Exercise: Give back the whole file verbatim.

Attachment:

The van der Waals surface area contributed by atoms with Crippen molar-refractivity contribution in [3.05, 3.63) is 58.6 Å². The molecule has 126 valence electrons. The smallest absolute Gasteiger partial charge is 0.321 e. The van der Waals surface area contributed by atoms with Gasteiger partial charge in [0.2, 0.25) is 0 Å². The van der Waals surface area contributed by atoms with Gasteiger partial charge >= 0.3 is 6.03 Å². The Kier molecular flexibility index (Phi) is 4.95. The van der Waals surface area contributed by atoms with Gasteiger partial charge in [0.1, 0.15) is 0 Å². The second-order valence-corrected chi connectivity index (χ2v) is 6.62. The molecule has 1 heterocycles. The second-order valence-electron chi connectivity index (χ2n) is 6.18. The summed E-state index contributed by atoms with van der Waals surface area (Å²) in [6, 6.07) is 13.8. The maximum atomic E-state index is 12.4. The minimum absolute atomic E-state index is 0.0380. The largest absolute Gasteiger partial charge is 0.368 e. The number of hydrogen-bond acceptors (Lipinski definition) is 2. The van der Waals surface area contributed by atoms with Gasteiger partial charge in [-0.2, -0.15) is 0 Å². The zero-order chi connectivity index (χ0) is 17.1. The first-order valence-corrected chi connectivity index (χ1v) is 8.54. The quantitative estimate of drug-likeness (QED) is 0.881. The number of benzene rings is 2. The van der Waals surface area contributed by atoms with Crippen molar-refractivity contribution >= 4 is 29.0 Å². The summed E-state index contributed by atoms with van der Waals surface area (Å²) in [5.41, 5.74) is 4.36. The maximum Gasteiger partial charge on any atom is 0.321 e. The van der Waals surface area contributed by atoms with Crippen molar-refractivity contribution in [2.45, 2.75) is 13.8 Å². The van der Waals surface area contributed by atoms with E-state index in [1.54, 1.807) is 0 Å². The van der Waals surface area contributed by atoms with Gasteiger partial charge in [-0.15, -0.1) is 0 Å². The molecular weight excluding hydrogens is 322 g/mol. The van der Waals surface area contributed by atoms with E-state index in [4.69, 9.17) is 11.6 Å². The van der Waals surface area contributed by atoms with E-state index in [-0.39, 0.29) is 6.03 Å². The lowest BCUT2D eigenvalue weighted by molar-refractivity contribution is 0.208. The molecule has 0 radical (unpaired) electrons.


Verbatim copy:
The van der Waals surface area contributed by atoms with Crippen molar-refractivity contribution in [3.05, 3.63) is 58.6 Å². The molecule has 126 valence electrons. The smallest absolute Gasteiger partial charge is 0.321 e. The van der Waals surface area contributed by atoms with Gasteiger partial charge in [0.2, 0.25) is 0 Å². The van der Waals surface area contributed by atoms with Gasteiger partial charge >= 0.3 is 6.03 Å². The Kier molecular flexibility index (Phi) is 4.95. The van der Waals surface area contributed by atoms with Gasteiger partial charge in [0.1, 0.15) is 0 Å². The second-order valence-corrected chi connectivity index (χ2v) is 6.62. The molecule has 1 heterocycles. The second-order valence-electron chi connectivity index (χ2n) is 6.18. The summed E-state index contributed by atoms with van der Waals surface area (Å²) in [6, 6.07) is 13.8. The maximum atomic E-state index is 12.4. The minimum absolute atomic E-state index is 0.0380. The largest absolute Gasteiger partial charge is 0.368 e. The number of hydrogen-bond acceptors (Lipinski definition) is 2. The van der Waals surface area contributed by atoms with Gasteiger partial charge in [-0.2, -0.15) is 0 Å². The zero-order chi connectivity index (χ0) is 17.1. The first-order valence-corrected chi connectivity index (χ1v) is 8.54. The quantitative estimate of drug-likeness (QED) is 0.881. The number of benzene rings is 2. The van der Waals surface area contributed by atoms with Crippen molar-refractivity contribution >= 4 is 29.0 Å². The summed E-state index contributed by atoms with van der Waals surface area (Å²) in [5.41, 5.74) is 4.36. The maximum Gasteiger partial charge on any atom is 0.321 e. The van der Waals surface area contributed by atoms with Crippen molar-refractivity contribution in [2.45, 2.75) is 13.8 Å². The van der Waals surface area contributed by atoms with E-state index in [1.54, 1.807) is 0 Å². The van der Waals surface area contributed by atoms with Gasteiger partial charge in [-0.15, -0.1) is 0 Å². The molecular weight excluding hydrogens is 322 g/mol. The van der Waals surface area contributed by atoms with E-state index in [4.69, 9.17) is 11.6 Å². The van der Waals surface area contributed by atoms with E-state index in [-0.39, 0.29) is 6.03 Å². The lowest BCUT2D eigenvalue weighted by molar-refractivity contribution is 0.208. The molecule has 0 radical (unpaired) electrons.